Recent fed cattle cash trade matches voluntary trigger levels

A look at recent cash trade for fed cattle shows cattle feeders are generally meeting the triggers described in a recent NCBA report.

Wes Ishmael

October 29, 2020

3 Min Read
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Negotiated cash fed cattle trade volume for the last quarter was in line with levels adopted in the recently released price discovery framework from the National Cattlemen’s Beef Association (NCBA).

A voluntary Framework to Achieve Robust Price Discovery in thr Fed Cattle Market outlines a path to ensure minimum levels of weekly cash trade, on a voluntary basis. It relies on what is termed robust cash trade volume for each of four regions, utilizing price discovery research from Stephen Koontz, agricultural economist at Colorado State University.

Those specific robust volume levels of trade by region are: Texas, Oklahoma and News Mexico (13,000 head); Kansas (21,000 head); Colorado and Nebraska (36,000 head); Iowa and Minnesota (16,000 head).

What follows is based on the author’s understanding of the framework, USDA data review and calculations.

In order to comply with the framework, at least 75% of the above robust trade levels must be achieved in each region, no fewer than 75% of the weeks in each quarter.

These 75% levels for each region are: Texas, Oklahoma and News Mexico (9,750 head); Kansas (15,750 head); Colorado and Nebraska (27,000 head); Iowa and Minnesota (12,000 head).

With that in mind, consider the last quarter of July through September. There were 14 weeks. Had the framework been in place, regional trade compliance would have needed to occur for at least 10 of those weeks.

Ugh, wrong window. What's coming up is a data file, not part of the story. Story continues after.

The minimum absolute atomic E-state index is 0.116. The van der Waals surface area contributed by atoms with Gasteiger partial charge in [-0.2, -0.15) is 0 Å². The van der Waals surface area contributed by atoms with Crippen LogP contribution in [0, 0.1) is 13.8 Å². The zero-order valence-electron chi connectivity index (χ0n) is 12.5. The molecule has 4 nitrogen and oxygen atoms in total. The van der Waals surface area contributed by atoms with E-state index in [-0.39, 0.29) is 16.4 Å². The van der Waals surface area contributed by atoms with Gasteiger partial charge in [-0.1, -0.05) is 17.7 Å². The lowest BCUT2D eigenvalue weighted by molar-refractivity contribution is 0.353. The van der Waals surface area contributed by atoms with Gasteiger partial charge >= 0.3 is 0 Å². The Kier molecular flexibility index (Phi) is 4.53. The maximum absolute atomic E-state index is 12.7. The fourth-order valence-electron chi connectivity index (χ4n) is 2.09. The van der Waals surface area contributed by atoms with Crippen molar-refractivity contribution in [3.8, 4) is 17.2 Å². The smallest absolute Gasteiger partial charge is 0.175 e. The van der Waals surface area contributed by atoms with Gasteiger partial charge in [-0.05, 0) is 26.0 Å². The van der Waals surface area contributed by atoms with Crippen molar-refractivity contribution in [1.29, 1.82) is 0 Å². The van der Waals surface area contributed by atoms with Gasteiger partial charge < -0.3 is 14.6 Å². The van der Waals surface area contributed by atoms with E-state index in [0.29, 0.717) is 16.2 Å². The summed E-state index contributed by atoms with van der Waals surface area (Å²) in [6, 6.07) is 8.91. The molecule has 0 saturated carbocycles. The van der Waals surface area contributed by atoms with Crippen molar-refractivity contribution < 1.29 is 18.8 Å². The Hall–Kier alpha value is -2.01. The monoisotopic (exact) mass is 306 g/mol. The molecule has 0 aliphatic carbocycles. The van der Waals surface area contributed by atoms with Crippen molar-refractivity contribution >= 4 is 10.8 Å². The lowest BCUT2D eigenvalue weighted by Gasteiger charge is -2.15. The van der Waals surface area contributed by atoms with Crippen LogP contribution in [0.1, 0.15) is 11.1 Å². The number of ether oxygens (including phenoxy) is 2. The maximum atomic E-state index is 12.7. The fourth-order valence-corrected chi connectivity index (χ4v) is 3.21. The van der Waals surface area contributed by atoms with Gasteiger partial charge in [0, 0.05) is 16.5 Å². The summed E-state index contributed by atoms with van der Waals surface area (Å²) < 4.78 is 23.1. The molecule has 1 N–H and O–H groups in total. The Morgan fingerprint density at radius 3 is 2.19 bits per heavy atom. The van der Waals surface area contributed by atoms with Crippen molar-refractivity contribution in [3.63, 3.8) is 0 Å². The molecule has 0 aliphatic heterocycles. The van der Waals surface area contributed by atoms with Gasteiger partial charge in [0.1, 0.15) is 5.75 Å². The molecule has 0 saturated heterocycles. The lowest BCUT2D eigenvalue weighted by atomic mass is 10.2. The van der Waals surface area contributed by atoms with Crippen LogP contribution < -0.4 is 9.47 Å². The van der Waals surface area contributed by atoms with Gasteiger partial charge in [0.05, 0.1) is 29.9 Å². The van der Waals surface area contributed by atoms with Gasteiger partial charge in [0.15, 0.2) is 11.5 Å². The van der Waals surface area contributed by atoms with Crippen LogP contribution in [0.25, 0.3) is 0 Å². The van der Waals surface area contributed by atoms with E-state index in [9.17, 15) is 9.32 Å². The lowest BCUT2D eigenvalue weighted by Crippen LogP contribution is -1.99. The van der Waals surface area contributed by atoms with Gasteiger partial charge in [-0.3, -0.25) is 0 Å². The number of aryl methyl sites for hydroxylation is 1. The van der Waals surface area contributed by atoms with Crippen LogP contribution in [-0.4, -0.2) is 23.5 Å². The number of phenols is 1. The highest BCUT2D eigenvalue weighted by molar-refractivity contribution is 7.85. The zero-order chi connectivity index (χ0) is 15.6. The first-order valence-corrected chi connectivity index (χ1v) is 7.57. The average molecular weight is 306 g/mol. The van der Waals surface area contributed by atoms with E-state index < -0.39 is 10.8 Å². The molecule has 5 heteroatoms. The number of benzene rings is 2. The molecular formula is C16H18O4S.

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Thumb through Weekly Direct Steer and Heifer Slaughter Cattle Summary reports from USDA’s Agricultural Marketing Service (USDA-AMS) and compare negotiated cash volume for each week, in each region, to the 75% levels described above. Texas and Oklahoma, as well as Kansas, fell short of the 75% minimum level two weeks. Cash trade volume in Iowa and Minnesota was shy of the mark three weeks.

So, had the framework been in place, no triggers (more later) would have tripped during the last quarter, based on the trade volume portion of the framework.

Keep in mind the framework also outlines minimum levels of weekly regional participation from the four major packers. As mentioned in Report tackles fed cattle cash volume and packer participation, there is currently insufficient data published under Livestock Mandatory Reporting (LMR) to measure such participation.

“NCBA is currently involved in conversations with USDA-AMS to determine what packer participation information can be shared under the current LMR statutes and USDA’s rules of confidentiality,” according to the framework report.

The subgroup intends to implement the framework Jan. 1, 2021.

Related:3 USDA initiatives to support beef producers

Keeping it voluntary

The framework defines eight minor triggers, based on achieving threshold-level negotiated trade volume and threshold-level packer participation.

To avoid tripping a minor trigger, each region must:

  • Weekly trade 75% or more of its robust price discovery threshold via negotiated means, no less than 75% of the reporting weeks, and;

  • Weekly fulfill its packer participation obligations (to be determined as outlined above) no less than 75% of the reporting weeks.


In any given quarter, the tripping of three or more minor triggers equals a major trigger.

“In the event that a major trigger is tripped during any two out of four rolling quarters, the subgroup shall recommend NCBA pursue legislative or regulatory measures to compel adequate negotiated trade for robust price discovery,” according to the report.

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